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Hedge Fund Manager Browder: If I Get Assassinated…

Friday, 14 Jun 2013 | 6:21 AM ET
Bertrand Guay | AFP | Getty Images

Bill Browder, chief executive and founder of Hermitage Capital Markets, told CNBC the Russian government is "apoplectic" over sanctions imposed on Russian officials that he has campaigned for, and if he gets assassinated, "everyone would know who did it."

The well-known critic of the Kremlin has been living in London since he was kicked out of Russia for accusing Russian tax officials of embezzlement, in 2007.

Since then, he has repeatedly accused Russia of corruption and has been involved in a high-profile battle with the Russian state over the death of his lawyer Sergei Magnitsky, who was investigating fraud among Russian officials.

(Read More: A Bizarre Trial Stirs Western Concerns About Russia)

In April, Russia issued an arrest warrant against Browder on charges that he stole shares in gas giant Gazprom fifteen years ago and requested Interpol, the global police agency, to launch a manhunt for the investment banker.

Interpol refused the request but Browder said he feels under constant threat.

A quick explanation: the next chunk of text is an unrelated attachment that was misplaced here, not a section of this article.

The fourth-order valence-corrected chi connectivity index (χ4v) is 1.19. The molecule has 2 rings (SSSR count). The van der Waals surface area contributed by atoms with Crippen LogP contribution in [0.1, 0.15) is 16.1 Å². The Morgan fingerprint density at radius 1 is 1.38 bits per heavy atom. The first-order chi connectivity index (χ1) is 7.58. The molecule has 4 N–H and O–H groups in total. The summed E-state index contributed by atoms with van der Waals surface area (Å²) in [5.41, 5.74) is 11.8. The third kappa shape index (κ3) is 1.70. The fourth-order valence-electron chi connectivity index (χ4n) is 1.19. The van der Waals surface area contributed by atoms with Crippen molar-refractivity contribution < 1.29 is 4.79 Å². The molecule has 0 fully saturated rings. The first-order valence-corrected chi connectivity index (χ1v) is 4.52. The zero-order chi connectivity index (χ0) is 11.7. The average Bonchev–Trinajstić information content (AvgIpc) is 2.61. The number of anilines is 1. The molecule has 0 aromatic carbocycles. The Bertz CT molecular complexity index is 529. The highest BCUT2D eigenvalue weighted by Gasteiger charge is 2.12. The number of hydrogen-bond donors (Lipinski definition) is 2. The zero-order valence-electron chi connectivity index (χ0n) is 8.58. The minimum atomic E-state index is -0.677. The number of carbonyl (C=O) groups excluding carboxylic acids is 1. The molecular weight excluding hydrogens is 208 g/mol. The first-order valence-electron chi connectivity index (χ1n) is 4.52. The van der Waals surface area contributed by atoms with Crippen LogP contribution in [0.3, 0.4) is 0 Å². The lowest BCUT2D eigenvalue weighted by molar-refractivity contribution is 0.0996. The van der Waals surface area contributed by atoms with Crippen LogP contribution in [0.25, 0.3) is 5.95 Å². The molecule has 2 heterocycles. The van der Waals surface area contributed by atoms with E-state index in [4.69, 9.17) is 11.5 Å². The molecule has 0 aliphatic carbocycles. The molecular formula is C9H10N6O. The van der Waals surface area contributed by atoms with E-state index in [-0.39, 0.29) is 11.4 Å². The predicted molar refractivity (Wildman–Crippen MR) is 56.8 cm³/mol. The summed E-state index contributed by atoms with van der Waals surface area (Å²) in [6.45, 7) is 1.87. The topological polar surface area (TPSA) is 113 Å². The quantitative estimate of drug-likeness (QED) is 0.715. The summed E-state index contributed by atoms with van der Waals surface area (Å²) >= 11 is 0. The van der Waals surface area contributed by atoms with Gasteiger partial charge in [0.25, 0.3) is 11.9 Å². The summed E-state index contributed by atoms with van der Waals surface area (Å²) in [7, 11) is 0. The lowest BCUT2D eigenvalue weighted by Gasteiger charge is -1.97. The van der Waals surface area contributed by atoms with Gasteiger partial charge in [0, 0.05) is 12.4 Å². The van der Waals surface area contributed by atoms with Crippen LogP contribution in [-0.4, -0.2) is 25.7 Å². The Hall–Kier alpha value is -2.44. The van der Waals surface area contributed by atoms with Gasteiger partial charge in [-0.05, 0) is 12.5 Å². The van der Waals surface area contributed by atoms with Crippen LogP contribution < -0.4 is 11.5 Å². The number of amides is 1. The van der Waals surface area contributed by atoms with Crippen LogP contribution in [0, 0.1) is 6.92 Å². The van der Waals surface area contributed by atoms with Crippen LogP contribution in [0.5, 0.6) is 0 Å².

CEO: I'm Not Safe From the Russians
Bill Browder, CEO and co-founder of Hermitage Capital Management, tells CNBC that Russia has a policy of murdering people in foreign countries and he doesn't feel safe at all.

"At the moment nothing keeps me protected…If I get assassinated, everyone will know who did it….It would effectively be a declaration of war with the West if they decide to kill me," he told CNBC in London.

Browder's colleague Magnitsky was imprisoned and taken ill, and he died later in hospital. Browder has since sought to bring the Russian state to trial over Magnitsky's death.

(Read More: Is Russia Too Corrupt for International Business?)

His campaign has not fallen on deaf ears with the U.S. signing the Magnitsky Act into law in December 2012. The Act prohibits Russian officials thought to be connected to the death of Magnitsky from entering the U.S and using its banking system, a factor that has enraged Russia, Browder said.

"In December 2012, the Magnitsky Act was passed which imposes sanctions on Russian officials and in April 2013, they actually sanctioned 16 officials [on the U.S. OFAC sanctions list] and the Russians are apoplectic because this is such a blow to their reputation."

(Read More: Putin's Popularity Wanes as Russia's Boom Ends)

He said the Russian president had become "the biggest oligarch" since coming to power but that social unrest was intensifying. This week, thousands of protestors marched through Moscow calling for what they see as Putin's authoritarian rule and for the release of people considered political prisoners.

- By CNBC's Holly Ellyatt, follow her on Twitter @HollyEllyatt

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